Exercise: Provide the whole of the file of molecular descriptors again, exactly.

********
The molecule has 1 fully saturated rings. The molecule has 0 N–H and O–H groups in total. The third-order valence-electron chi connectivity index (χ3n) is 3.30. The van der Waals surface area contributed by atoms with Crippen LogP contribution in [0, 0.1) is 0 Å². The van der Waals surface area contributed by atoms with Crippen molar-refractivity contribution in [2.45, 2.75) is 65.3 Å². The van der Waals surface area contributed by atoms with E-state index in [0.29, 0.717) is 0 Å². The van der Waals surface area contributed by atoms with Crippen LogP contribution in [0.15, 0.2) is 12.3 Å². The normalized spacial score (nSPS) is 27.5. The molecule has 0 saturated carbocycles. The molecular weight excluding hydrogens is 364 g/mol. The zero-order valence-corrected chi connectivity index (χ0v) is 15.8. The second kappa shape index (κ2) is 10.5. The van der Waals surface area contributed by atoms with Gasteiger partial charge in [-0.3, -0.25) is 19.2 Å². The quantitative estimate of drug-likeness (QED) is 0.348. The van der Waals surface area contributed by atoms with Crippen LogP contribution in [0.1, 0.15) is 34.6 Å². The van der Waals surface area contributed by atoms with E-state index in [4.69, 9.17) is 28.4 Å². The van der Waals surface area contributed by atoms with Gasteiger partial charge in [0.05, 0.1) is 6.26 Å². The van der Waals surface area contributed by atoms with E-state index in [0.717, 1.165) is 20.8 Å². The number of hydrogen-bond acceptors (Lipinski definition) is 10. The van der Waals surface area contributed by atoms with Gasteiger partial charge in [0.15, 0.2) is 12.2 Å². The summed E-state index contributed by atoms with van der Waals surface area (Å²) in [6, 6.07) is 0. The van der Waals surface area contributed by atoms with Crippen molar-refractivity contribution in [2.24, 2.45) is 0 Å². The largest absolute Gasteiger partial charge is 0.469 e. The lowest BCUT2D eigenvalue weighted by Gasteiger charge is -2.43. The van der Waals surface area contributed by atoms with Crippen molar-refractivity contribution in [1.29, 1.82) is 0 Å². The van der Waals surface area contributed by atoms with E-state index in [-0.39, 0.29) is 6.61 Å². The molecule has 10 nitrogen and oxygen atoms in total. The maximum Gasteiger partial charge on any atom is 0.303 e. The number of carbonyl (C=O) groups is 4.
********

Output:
The molecule has 1 fully saturated rings. The molecule has 0 N–H and O–H groups in total. The third-order valence-electron chi connectivity index (χ3n) is 3.30. The van der Waals surface area contributed by atoms with Crippen LogP contribution in [0, 0.1) is 0 Å². The van der Waals surface area contributed by atoms with Crippen molar-refractivity contribution in [2.45, 2.75) is 65.3 Å². The van der Waals surface area contributed by atoms with E-state index in [0.29, 0.717) is 0 Å². The van der Waals surface area contributed by atoms with Crippen LogP contribution in [0.15, 0.2) is 12.3 Å². The normalized spacial score (nSPS) is 27.5. The molecule has 0 saturated carbocycles. The molecular weight excluding hydrogens is 364 g/mol. The zero-order valence-corrected chi connectivity index (χ0v) is 15.8. The second kappa shape index (κ2) is 10.5. The van der Waals surface area contributed by atoms with Gasteiger partial charge in [-0.3, -0.25) is 19.2 Å². The quantitative estimate of drug-likeness (QED) is 0.348. The van der Waals surface area contributed by atoms with Crippen LogP contribution in [0.1, 0.15) is 34.6 Å². The van der Waals surface area contributed by atoms with E-state index in [4.69, 9.17) is 28.4 Å². The van der Waals surface area contributed by atoms with Gasteiger partial charge in [0.05, 0.1) is 6.26 Å². The van der Waals surface area contributed by atoms with E-state index in [0.717, 1.165) is 20.8 Å². The number of hydrogen-bond acceptors (Lipinski definition) is 10. The van der Waals surface area contributed by atoms with Gasteiger partial charge in [0.15, 0.2) is 12.2 Å². The summed E-state index contributed by atoms with van der Waals surface area (Å²) in [6, 6.07) is 0. The van der Waals surface area contributed by atoms with Crippen molar-refractivity contribution in [2.24, 2.45) is 0 Å². The largest absolute Gasteiger partial charge is 0.469 e. The lowest BCUT2D eigenvalue weighted by Gasteiger charge is -2.43. The van der Waals surface area contributed by atoms with Crippen molar-refractivity contribution in [1.29, 1.82) is 0 Å². The van der Waals surface area contributed by atoms with E-state index in [-0.39, 0.29) is 6.61 Å². The molecule has 10 nitrogen and oxygen atoms in total. The maximum Gasteiger partial charge on any atom is 0.303 e. The number of carbonyl (C=O) groups is 4.